You hear the term “rock bottom” fairly often in the world of addiction recovery, as many individuals put off seeking treatment until there is truly no other option. Rock bottom looks different for everyone. For someone who is addicted to alcohol, it might mean getting a DUI or incurring a serious injuring while driving under the influence. For someone who is addicted to prescription drugs, it might mean going into debt or losing a job. For someone who struggles with methamphetamine addiction, it might mean getting arrested or seeing a marriage descend into divorce.
There is no knowing what “rock bottom” might mean for you, but the good news is that you do not need to get there before seeking help. In fact, seeking help as quickly as possible will only make overcoming your dependence or addiction easier, increasing your chances of having a successful recovery.
For one, seeking help before you reach rock bottom will help you enter recovery with the strongest possible support system by your side. Addiction can and often does impair relationships—especially relationships with those who are closest to you. Seeking treatment early on, then, can ensure that you are facing your addiction head-on before those vital relationships are damaged.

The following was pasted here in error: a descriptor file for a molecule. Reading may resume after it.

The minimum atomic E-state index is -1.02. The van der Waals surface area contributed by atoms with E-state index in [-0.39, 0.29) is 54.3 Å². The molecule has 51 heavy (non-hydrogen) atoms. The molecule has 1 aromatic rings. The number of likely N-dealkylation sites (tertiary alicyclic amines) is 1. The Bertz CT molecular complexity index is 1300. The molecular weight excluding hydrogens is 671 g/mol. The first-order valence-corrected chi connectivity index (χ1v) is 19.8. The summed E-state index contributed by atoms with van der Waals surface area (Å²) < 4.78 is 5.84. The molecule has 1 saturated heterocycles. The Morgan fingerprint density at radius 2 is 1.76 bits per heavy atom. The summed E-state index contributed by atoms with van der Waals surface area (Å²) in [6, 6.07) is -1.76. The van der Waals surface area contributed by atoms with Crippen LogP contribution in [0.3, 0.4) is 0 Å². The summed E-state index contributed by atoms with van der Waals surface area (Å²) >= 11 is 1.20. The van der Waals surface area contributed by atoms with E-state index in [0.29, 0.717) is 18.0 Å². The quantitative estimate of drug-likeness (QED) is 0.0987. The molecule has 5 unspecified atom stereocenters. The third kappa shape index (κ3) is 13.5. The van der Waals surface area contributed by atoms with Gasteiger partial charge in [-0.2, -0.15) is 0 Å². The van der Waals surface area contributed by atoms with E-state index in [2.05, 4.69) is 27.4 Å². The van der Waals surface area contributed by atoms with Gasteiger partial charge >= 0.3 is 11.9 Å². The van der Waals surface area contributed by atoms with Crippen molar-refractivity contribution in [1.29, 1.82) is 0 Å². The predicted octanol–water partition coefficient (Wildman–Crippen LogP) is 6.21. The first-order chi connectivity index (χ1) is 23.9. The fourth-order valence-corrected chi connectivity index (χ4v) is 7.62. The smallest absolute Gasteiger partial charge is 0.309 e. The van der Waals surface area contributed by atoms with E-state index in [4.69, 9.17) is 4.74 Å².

In addition, the longer an addiction continues, the more likely a person is to have suffered irreversible damage to the body. If you are in the early stages of liver disease caused by chronic alcohol abuse, for example, it is possible to reduce or reverse the damage by ceasing use of alcohol. If you have already developed cirrhosis, however, the outlook is not quite as positive, as you have an 80 percent chance of living another ten years, even if you stop drinking completely. Still, eliminating alcohol from your diet can only help to reduce any liver damage you have, even at the later stages of cirrhosis. So while you should never consider it “too late” to begin seeking treatment, seeking treatment earlier on can only improve your chances of enjoying better, stronger health in your recovery.
Finally, it’s important to remember that not all individuals who are dependent on or addicted to substances will ever have that “rock bottom” moment. This is because in the most unfortunate of cases, addiction can lead to scenarios such as overdose, coma, or death.
You don’t need to see “how bad things can get” before choosing to face addiction head-on. Despite what common myth surrounding addiction recovery might tell you, you do not need to hit rock bottom first in order to have a successful recovery. After all, there is no telling what rock bottom might eventually mean for you, and it is never a good idea to wait around and see.